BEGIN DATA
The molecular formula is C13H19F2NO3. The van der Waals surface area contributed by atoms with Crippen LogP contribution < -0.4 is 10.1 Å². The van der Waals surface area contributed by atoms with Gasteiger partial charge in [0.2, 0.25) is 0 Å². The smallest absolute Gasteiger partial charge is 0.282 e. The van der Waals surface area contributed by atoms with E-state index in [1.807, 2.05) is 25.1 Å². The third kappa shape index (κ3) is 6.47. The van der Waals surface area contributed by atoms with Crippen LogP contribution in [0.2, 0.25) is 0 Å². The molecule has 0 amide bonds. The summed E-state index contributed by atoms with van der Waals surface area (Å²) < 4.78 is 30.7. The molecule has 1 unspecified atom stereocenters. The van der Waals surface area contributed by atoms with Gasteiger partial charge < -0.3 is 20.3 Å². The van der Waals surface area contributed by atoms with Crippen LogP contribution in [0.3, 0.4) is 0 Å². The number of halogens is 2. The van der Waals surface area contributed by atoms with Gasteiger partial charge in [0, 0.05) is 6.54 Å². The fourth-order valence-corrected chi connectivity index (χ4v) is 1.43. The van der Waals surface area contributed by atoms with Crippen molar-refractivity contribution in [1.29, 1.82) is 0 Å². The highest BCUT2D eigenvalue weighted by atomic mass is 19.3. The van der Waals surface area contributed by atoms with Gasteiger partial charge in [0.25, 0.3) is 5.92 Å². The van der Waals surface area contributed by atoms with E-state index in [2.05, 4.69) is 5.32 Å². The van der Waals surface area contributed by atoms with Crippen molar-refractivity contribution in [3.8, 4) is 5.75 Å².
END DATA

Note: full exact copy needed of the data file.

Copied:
The molecular formula is C13H19F2NO3. The van der Waals surface area contributed by atoms with Crippen LogP contribution < -0.4 is 10.1 Å². The van der Waals surface area contributed by atoms with Gasteiger partial charge in [0.2, 0.25) is 0 Å². The smallest absolute Gasteiger partial charge is 0.282 e. The van der Waals surface area contributed by atoms with E-state index in [1.807, 2.05) is 25.1 Å². The third kappa shape index (κ3) is 6.47. The van der Waals surface area contributed by atoms with Crippen LogP contribution in [0.2, 0.25) is 0 Å². The molecule has 0 amide bonds. The summed E-state index contributed by atoms with van der Waals surface area (Å²) < 4.78 is 30.7. The molecule has 1 unspecified atom stereocenters. The van der Waals surface area contributed by atoms with Gasteiger partial charge < -0.3 is 20.3 Å². The van der Waals surface area contributed by atoms with Crippen LogP contribution in [0.3, 0.4) is 0 Å². The number of halogens is 2. The van der Waals surface area contributed by atoms with Gasteiger partial charge in [0, 0.05) is 6.54 Å². The fourth-order valence-corrected chi connectivity index (χ4v) is 1.43. The van der Waals surface area contributed by atoms with Crippen molar-refractivity contribution in [1.29, 1.82) is 0 Å². The highest BCUT2D eigenvalue weighted by atomic mass is 19.3. The van der Waals surface area contributed by atoms with Gasteiger partial charge in [0.25, 0.3) is 5.92 Å². The van der Waals surface area contributed by atoms with E-state index in [2.05, 4.69) is 5.32 Å². The van der Waals surface area contributed by atoms with Crippen molar-refractivity contribution in [3.8, 4) is 5.75 Å².